BOTTOM LINE:  While it comes as no surprise, this study confirms that more people die when ambient temperatures are at extreme levels (much higher or much lower than usual) for the locality.  This study confirms that far more die when it is unusually extremely cold than when it is unusually extremely hot.  This is a fact affecting older people (65+) more than younger people and these excess deaths are a result of heart (cardiovascular) and breathing (respiratory) problems – but do not from directly from the heat or cold itself.

# # # # #

Author’s Comment:

Readers here already know that cold kills far more than heat.  This study finds this to be true once again.  The authors have made feeble attempts – not based on their own study but on speculative RCP8.5 studies – to claim that this will cause more, not less, future deaths if general climates continue to warm. 

As with all studies that use All Cause mortality, there is no “cause” found, only various vaguely related correlations.  All Cause Mortality is one of the absolutely worst indicators to be used in such studies and is used, quite frankly, because it is easyCause of Death is hard, complicated, complex, and records of ICD-10 codes are unreliable (doctors are in a hurry or doctors lie…).   It is hard to determine the real causes of individual deaths but easy to determine and count dead bodies.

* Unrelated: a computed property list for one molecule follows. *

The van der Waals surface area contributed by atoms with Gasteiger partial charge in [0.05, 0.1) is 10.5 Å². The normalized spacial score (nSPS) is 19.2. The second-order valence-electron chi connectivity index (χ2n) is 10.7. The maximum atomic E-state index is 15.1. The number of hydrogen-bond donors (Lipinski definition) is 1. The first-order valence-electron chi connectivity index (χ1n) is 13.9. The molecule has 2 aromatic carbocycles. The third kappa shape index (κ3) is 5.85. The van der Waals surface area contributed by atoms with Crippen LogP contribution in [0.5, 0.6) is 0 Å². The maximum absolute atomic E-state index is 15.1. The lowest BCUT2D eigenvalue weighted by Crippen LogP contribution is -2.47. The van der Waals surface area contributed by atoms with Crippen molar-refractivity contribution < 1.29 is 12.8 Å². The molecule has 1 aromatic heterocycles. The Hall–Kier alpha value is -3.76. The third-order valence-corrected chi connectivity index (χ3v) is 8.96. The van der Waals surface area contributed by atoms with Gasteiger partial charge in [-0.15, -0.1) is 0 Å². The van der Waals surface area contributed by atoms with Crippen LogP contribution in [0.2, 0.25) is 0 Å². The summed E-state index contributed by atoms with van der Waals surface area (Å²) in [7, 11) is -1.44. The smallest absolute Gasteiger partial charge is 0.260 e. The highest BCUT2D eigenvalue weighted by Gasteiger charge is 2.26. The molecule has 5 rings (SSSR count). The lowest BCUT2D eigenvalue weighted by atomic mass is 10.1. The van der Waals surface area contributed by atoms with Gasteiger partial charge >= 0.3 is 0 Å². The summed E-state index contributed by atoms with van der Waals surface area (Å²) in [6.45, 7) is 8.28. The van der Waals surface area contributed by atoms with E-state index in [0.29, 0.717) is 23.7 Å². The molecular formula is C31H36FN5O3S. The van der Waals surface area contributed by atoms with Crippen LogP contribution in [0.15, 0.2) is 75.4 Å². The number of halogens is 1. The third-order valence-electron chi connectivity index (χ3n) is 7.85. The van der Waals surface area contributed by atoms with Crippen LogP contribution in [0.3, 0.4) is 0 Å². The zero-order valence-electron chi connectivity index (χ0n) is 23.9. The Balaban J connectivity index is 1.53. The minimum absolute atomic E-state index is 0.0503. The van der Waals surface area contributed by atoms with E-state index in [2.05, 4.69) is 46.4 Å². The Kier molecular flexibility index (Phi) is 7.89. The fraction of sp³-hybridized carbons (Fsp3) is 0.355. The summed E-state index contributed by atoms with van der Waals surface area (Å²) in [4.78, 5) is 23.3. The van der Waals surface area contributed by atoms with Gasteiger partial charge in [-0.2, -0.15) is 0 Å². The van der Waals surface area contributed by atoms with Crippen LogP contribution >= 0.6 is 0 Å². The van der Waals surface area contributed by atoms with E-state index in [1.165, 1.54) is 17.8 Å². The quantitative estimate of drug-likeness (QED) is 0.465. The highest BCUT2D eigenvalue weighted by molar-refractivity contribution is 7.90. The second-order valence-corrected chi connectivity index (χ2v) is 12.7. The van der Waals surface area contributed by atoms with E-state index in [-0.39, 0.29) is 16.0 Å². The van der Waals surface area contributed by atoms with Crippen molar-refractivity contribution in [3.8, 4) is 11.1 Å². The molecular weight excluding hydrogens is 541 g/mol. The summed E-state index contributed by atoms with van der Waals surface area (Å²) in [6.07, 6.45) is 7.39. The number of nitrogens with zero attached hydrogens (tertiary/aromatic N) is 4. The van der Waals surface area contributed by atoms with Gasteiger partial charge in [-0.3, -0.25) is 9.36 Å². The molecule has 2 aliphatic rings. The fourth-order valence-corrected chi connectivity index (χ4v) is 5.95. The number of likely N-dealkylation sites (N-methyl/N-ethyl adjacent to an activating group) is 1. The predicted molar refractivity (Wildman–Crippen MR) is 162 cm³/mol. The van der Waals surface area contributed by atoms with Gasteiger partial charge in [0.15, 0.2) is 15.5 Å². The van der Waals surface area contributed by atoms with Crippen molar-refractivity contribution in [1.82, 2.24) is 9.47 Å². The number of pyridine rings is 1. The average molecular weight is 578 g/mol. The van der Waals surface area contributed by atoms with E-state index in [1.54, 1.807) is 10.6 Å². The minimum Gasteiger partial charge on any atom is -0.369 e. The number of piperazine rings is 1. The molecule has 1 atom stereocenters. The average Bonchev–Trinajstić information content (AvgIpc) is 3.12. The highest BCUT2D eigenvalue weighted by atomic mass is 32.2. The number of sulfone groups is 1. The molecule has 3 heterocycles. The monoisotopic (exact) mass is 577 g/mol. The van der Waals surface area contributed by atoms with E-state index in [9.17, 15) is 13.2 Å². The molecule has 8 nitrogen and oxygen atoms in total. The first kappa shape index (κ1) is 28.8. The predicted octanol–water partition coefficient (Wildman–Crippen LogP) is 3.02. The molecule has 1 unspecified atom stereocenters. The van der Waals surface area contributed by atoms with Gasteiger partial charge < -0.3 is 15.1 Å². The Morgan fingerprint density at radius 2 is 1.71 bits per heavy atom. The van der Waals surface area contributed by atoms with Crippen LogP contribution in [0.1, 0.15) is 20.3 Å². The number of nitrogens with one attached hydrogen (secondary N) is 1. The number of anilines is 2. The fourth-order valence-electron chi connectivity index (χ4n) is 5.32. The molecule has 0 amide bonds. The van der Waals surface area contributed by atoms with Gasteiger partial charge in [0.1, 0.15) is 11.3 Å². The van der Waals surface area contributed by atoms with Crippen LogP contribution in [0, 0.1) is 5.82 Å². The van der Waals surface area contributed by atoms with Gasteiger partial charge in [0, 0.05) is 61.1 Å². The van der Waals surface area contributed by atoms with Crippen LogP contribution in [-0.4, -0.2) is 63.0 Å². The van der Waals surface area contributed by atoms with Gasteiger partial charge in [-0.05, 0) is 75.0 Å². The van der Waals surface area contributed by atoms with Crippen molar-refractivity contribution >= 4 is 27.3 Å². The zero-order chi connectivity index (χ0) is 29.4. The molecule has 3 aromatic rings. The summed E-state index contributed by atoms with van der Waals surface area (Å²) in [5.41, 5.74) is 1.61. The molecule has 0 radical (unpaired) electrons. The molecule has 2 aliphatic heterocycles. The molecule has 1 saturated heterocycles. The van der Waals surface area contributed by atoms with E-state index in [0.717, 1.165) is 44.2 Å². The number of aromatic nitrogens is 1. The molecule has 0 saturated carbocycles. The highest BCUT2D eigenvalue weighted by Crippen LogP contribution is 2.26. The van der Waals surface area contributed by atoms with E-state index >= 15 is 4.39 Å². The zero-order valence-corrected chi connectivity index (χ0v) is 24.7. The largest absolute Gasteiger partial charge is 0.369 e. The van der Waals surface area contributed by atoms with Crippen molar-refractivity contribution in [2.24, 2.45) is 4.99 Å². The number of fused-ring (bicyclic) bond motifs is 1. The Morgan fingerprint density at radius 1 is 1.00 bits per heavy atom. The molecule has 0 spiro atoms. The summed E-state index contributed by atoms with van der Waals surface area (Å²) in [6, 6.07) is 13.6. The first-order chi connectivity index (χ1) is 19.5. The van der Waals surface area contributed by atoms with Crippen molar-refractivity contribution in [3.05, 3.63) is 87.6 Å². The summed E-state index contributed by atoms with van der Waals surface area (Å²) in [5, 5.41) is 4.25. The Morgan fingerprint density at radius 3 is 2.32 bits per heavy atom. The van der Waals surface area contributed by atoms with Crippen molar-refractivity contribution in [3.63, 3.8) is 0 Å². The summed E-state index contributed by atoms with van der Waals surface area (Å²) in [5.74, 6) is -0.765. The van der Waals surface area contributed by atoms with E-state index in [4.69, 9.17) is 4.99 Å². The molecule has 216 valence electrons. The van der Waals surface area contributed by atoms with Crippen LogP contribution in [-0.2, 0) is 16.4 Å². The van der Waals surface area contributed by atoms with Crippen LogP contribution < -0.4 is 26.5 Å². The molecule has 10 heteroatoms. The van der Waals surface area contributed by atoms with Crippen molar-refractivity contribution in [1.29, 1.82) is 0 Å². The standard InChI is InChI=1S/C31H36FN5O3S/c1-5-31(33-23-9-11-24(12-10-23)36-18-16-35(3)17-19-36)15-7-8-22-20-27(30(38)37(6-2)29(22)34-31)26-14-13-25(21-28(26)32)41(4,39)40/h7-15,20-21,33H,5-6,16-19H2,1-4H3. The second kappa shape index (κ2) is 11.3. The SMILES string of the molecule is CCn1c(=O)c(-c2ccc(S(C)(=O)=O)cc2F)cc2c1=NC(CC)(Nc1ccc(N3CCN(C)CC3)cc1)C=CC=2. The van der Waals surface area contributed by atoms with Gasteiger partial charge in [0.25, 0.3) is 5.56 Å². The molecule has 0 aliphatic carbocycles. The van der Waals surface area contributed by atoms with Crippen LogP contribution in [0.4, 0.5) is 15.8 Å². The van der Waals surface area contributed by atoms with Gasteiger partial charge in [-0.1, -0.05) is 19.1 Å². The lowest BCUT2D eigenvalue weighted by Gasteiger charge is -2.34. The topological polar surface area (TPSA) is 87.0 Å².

We already knew that more people, particular (us) old folks die when it is very hot or very cold.  We already knew that far more die when it is very cold than when very hot.  I am not convinced that this study found anything that makes mankind more knowledgeable or anything that will help policy makers in nations or localities set better policy to make a better world.  In that sense, this study is “useless”.